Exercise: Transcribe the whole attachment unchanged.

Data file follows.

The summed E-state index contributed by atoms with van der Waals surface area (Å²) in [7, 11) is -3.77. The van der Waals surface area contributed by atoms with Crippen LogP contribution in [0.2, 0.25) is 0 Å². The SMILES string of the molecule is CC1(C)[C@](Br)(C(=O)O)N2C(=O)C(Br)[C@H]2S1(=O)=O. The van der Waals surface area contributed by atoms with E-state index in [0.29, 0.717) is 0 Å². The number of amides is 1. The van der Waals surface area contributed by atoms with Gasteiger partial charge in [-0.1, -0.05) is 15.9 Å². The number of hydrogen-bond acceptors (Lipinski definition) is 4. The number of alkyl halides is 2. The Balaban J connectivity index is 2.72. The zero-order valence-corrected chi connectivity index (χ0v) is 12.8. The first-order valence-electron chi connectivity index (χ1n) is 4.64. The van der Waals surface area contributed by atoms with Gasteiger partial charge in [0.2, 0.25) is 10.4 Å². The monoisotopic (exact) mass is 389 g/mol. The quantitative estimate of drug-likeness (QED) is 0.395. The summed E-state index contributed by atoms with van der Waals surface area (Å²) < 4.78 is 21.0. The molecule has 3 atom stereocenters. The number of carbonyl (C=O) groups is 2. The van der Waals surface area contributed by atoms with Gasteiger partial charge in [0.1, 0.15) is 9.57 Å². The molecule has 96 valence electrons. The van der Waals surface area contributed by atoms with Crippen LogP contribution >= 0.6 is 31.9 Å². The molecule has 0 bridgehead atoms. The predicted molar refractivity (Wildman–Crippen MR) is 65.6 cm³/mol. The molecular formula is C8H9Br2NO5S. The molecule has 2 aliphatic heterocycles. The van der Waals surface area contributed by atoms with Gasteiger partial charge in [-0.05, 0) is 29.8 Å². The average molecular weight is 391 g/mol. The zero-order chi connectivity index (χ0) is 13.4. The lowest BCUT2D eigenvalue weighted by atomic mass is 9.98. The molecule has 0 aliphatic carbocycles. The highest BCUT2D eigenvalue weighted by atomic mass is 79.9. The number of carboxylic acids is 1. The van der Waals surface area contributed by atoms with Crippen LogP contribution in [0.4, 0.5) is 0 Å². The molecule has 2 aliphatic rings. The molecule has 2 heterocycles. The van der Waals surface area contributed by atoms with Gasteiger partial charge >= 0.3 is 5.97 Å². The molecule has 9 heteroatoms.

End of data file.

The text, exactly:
The summed E-state index contributed by atoms with van der Waals surface area (Å²) in [7, 11) is -3.77. The van der Waals surface area contributed by atoms with Crippen LogP contribution in [0.2, 0.25) is 0 Å². The SMILES string of the molecule is CC1(C)[C@](Br)(C(=O)O)N2C(=O)C(Br)[C@H]2S1(=O)=O. The van der Waals surface area contributed by atoms with E-state index in [0.29, 0.717) is 0 Å². The number of amides is 1. The van der Waals surface area contributed by atoms with Gasteiger partial charge in [-0.1, -0.05) is 15.9 Å². The number of hydrogen-bond acceptors (Lipinski definition) is 4. The number of alkyl halides is 2. The Balaban J connectivity index is 2.72. The zero-order valence-corrected chi connectivity index (χ0v) is 12.8. The first-order valence-electron chi connectivity index (χ1n) is 4.64. The van der Waals surface area contributed by atoms with Gasteiger partial charge in [0.2, 0.25) is 10.4 Å². The monoisotopic (exact) mass is 389 g/mol. The quantitative estimate of drug-likeness (QED) is 0.395. The summed E-state index contributed by atoms with van der Waals surface area (Å²) < 4.78 is 21.0. The molecule has 3 atom stereocenters. The number of carbonyl (C=O) groups is 2. The van der Waals surface area contributed by atoms with Gasteiger partial charge in [0.1, 0.15) is 9.57 Å². The molecule has 96 valence electrons. The van der Waals surface area contributed by atoms with Crippen LogP contribution >= 0.6 is 31.9 Å². The molecule has 0 bridgehead atoms. The predicted molar refractivity (Wildman–Crippen MR) is 65.6 cm³/mol. The molecular formula is C8H9Br2NO5S. The molecule has 2 aliphatic heterocycles. The van der Waals surface area contributed by atoms with Gasteiger partial charge in [-0.05, 0) is 29.8 Å². The average molecular weight is 391 g/mol. The zero-order chi connectivity index (χ0) is 13.4. The lowest BCUT2D eigenvalue weighted by atomic mass is 9.98. The molecule has 0 aliphatic carbocycles. The highest BCUT2D eigenvalue weighted by atomic mass is 79.9. The number of carboxylic acids is 1. The van der Waals surface area contributed by atoms with Crippen LogP contribution in [0.4, 0.5) is 0 Å². The molecule has 2 aliphatic rings. The molecule has 2 heterocycles. The van der Waals surface area contributed by atoms with Gasteiger partial charge >= 0.3 is 5.97 Å². The molecule has 9 heteroatoms.